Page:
A lovely old tin of olive oil
Not having access to Waterstones means that my reading list has been influenced by what I have been able to find in the British Library on Wednesdays and the odd buy in a second hand bookshop or the big FNAC shop in the Cascais shopping centre. This was how I discovered the portuguese writer, Eca de Queiroz. He was born in 1845 in the north of Portugal and although he studied law at Coimbra University, he went into the diplomatic service and was a Consul in Havana, Newcastle-upon-Tyne, Bristol and finally, Paris. The first book I read was, in fact, his last and partially unfinished - "The Tragedy of the Street of Flowers". I enjoyed this and actively searched out the other ones. The next one, and the one that the portuguese regard as his finest, is "The Maias"- my thoughts on this book were that there were a lot of similarities still around today! I then read "The Crime of Father Amaro", which was very powerful and was made into a film in the early 2000s. I recently read "Cousin Basilio", which again, could have been set in today's world. A wonderful writer - to me in the same category as Zola.
The hardest part about trying to read genuine portuguese works is the fact you have to rely on it having been translated well and sometimes this does not happen and you lose certain elements because of it. However "Equator" by Miguel Sousa Tavares was a recent find and a very moving book. I had heard about this a few years ago as it was made into a mini series for television but I never saw it. The story is set at the beginning of the 1900s and follows the life of a man asked by the King to become governor of Portugal's smallest colony, the island of Sao Tome e Principe. I learnt so much about the cocoa plantation trade, much of it not very pleasant and the English do not come out of it very well. The ending is truly shocking but I would recommend it wholeheartedly.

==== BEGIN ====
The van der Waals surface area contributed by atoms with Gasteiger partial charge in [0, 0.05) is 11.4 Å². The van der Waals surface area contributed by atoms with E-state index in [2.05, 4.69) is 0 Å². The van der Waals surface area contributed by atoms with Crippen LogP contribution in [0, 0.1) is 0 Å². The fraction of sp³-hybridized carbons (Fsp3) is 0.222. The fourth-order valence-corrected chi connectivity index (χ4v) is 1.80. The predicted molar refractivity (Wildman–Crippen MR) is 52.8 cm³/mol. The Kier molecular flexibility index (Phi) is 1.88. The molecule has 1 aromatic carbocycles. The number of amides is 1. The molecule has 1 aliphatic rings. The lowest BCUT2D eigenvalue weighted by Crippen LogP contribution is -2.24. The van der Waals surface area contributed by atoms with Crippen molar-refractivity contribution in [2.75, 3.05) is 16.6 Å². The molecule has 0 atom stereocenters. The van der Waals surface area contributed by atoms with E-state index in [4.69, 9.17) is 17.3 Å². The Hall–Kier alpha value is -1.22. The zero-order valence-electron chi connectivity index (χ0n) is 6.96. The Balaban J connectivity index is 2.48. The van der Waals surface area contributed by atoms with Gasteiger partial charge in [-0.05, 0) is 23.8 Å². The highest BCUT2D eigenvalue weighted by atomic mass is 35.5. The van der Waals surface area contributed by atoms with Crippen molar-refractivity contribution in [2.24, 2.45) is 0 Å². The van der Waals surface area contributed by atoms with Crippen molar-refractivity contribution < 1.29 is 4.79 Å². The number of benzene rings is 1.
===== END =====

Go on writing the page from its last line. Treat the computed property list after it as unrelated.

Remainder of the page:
The Tragedy of the Street of Flowers by Eca de Queiroz and Equator by Miguel Sousa Tavares
If you are interested in history, "The Last Kabbalist of Lisbon" by Richard Zimler, is a rollercoaster of a book set against the background of the auto de fe (the portuguese equivalent of the Spanish Inquisition) and the horrendous time that the people went through. A modern book is Night Train to Lisbon by Pascal Mercier, which is also very good.
The Last Kabblist of Lisbon by Richard Zimler
For serious students, why not try this one? Written in the days when Sintra was spelt with a 'C' as in Cintra, it is a wonderful piece of writing about life in the 1700s. William Beckford -rumoured to have been the richest commoner in England - having been a rather naughty boy in England, had to leave the country hastily after a scandal. After going to Italy he eventually came to Portugal and rented Monserrate Palace. He also built Fonthill Abbey in Wiltshire and the Landsdown Tower in Bath but he is best known for his gothic novel, Vathek. There is a rumour that he brought sheep from Fonthill to Monserrate, but I am not sure whether that is true or not.
The Journal of William Beckford in Portugal and Spain 1787-1788
Another writer to look out for if you have not ready anything by him, is Robert Wilson. He has written two books about the Lisbon/Cascais area and are both very good reads. The first one 'A Small Death in Lisbon' is set during the present and flashes back to 1941 and the second, 'The Company of Strangers' is about a female spy caught up in the brutal fascist regime of 1944 Portugal.
A Small Death in Lisbon by Robert Wilson
The Company of Strangers by Robert Wilson
He also has a series of books set in Spain which are equally brilliant and on that theme I have to recommend, because it would be naughty not to mention it, a Spanish novel - 'The Shadow of the Wind' by Carlos Ruiz Zafon. An absolutely brilliant read. The sort of book you cannot put down and read into the early hours of the morning.